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Romeo and Juliet, Actors' Shakespeare Project
Bar Harbor
Just caught the latest ASP production at The Strand, only a few miles from my house. It wasn't a perfect production, but it was *damn* good. It's more or less in-the-round; a traditionally-shaped theater, but with a large number of auditorium seats actually *on* the stage. As is often the case with ASP, the set design was fairly minimal, and the costuming was modern, but both did their jobs just fine.

Bad points: One actor blanked on his lines in an early scene, and had to ad lib a bit to get back on course. Friar Lawrence was played with a *heavy* Spanish accent, damaging both the meter and my ability to understand what he was saying.

Good points:
* R & J were both young, pretty, and *totally* sold being in love (and comfort with the language). It's the one thing the show absolutely requires, and everything else is gravy.
* Excellent violence design, mostly knife fights, but in a variety of different styles.
* Excellent supporting performances by the Nurse, Mercutio, Tybalt, and a kick-ass female "Benvolia".
* Having "Benvolia" and Mercutio be lovers was really nifty. They didn't change any actual text to do that, just a few scenes suddenly had rather different connotations than usual.
* They actually managed to make Romeo's death scene more horrifying and heartbreaking than any other version I've seen. They had Juliet wake up *as* Romeo was delivering his final kiss, not the traditional just-afterwards. A very simple change, but hugely impactful. You see the horror fading from Romeo's eyes with his life, and Juliet's relief at being reunited quickly shade into confusion and then horror of her own. If I ever direct this show, I'm totally stealing that timing.

The show just opened, and runs through November 3rd. Highly recommended.

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That play never gets old. The shortsighted adults, the goopy kids in love, the gang violence...

It holds up.

Oh yeah, the Friar's accent. That bothered me too. A very random choice, with no upside that I could see. I only got to watch the last few scenes in tech rehearsal, but had the same overall positive impression as you. Jason Bowen is always solid.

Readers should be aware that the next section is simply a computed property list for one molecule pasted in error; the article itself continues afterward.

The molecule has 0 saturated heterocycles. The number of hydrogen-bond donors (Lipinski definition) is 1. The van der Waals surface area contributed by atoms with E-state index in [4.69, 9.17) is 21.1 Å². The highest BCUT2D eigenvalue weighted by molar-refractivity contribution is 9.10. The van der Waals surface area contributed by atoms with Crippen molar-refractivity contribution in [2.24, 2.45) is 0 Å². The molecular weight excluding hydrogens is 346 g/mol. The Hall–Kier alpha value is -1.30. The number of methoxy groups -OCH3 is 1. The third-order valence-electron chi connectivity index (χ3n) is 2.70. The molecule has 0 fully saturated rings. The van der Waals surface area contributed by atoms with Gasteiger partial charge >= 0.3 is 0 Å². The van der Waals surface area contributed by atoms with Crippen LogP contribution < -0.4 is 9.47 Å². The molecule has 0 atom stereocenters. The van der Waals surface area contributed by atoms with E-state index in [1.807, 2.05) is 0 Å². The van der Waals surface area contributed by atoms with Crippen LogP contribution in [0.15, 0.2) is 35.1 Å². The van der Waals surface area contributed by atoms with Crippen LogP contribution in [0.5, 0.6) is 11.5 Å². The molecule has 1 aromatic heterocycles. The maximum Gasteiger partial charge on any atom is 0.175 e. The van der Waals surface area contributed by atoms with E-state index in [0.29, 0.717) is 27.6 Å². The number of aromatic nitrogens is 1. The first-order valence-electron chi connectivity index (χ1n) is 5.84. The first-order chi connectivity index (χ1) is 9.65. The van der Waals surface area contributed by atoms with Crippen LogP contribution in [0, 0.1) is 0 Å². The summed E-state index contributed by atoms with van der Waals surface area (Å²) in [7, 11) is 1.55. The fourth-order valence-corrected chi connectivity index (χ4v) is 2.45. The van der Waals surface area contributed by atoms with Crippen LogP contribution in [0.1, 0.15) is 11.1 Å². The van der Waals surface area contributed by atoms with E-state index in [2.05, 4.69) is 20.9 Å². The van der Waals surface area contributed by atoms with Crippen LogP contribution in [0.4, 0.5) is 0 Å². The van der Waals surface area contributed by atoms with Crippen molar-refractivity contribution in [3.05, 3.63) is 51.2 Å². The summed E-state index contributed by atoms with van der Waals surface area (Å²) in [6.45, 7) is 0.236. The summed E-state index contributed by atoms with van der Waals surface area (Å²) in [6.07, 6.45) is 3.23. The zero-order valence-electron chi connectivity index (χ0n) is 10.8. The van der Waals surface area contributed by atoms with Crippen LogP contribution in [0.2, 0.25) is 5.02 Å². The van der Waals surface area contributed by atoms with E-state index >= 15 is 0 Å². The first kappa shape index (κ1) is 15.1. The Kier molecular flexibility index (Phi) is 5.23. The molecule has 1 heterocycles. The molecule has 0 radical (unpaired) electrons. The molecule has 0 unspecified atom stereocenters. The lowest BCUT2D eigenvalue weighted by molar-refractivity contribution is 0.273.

Note that they sort of stole that death-scene timing from Baz Luhrman (who almost certainly stole it from some other stage production).

I just realized that you are not on my email list, so you may or may not have seen my R&J launch announcements. My GN adaptation came out a few weeks ago. Supposedly ASP was arranging with Porter Sq Books to sell it at the concession stand -- did you happen to notice if it was there?

Huh, I didn't remember that from the Luhrman. At any rate, it was done brilliantly.

I saw your R&J listed in Diamond Previews, and picked it up via Amazon. Quite liked it.

There was a pile of your graphic novels prominently visible on the merchandise table, and many people were looking at it with interest. I overheard one patron asking if he could buy it, but they weren't actually selling that stuff until intermission.

In hindsight, one upside to making Fr. Lawrence so Spanish was to increase the amount of diversity in the setting, so that people are less likely to fall into the simplistic racism metaphor that R&J has often been saddled with. [Much as you yourself did in your own recent adaptation, by adding more ethnicities.] Personally, I don't feel that it was worth the downsides in this case.

But then, I'm not sure I've *ever* seen a play that I didn't have some disagreements with. (Including the one I directed! It's so difficult to get actors to do the Right Thing :-).

Friar Laurence

Just a quick note: the actor playing Friar Laurence (Antonio Ocampo-Guzman) is a native of Colombia, and he is not using an accent; this is his normal speaking voice.

I suspected something like that might be the case. But the company still chose to cast him, so it counts as an artistic choice and is validly subject to criticism. Possibly constrained by a limited pool of potential actors, possibly affected by outside factors such as a strong desire for a multi-cultural cast, but still a choice.

Moreover, they chose to play up the accent more than strictly necessary, with all the added Spanish religious interjections, and the changed meter of the play's final word. On reflection, that's probably a better approach than its opposite (asking an actor who isn't capable of doing so to shed his native accent), but it didn't work for me.

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